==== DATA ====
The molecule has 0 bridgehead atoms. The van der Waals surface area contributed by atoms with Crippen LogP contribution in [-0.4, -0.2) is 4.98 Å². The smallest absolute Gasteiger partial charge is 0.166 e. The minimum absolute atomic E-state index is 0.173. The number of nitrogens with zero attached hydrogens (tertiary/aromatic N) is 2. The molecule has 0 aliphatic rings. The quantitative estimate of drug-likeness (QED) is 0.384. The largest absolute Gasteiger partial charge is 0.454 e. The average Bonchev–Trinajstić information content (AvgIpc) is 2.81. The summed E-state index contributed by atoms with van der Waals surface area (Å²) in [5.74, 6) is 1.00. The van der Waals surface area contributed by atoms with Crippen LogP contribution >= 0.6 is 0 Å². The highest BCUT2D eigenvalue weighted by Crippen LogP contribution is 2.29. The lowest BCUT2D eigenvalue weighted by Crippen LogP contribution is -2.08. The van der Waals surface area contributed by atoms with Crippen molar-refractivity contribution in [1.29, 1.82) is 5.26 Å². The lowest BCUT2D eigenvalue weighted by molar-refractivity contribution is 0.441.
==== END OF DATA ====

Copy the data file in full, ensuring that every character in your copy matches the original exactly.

The molecule has 0 bridgehead atoms. The van der Waals surface area contributed by atoms with Crippen LogP contribution in [-0.4, -0.2) is 4.98 Å². The smallest absolute Gasteiger partial charge is 0.166 e. The minimum absolute atomic E-state index is 0.173. The number of nitrogens with zero attached hydrogens (tertiary/aromatic N) is 2. The molecule has 0 aliphatic rings. The quantitative estimate of drug-likeness (QED) is 0.384. The largest absolute Gasteiger partial charge is 0.454 e. The average Bonchev–Trinajstić information content (AvgIpc) is 2.81. The summed E-state index contributed by atoms with van der Waals surface area (Å²) in [5.74, 6) is 1.00. The van der Waals surface area contributed by atoms with Crippen LogP contribution >= 0.6 is 0 Å². The highest BCUT2D eigenvalue weighted by Crippen LogP contribution is 2.29. The lowest BCUT2D eigenvalue weighted by Crippen LogP contribution is -2.08. The van der Waals surface area contributed by atoms with Crippen molar-refractivity contribution in [1.29, 1.82) is 5.26 Å². The lowest BCUT2D eigenvalue weighted by molar-refractivity contribution is 0.441.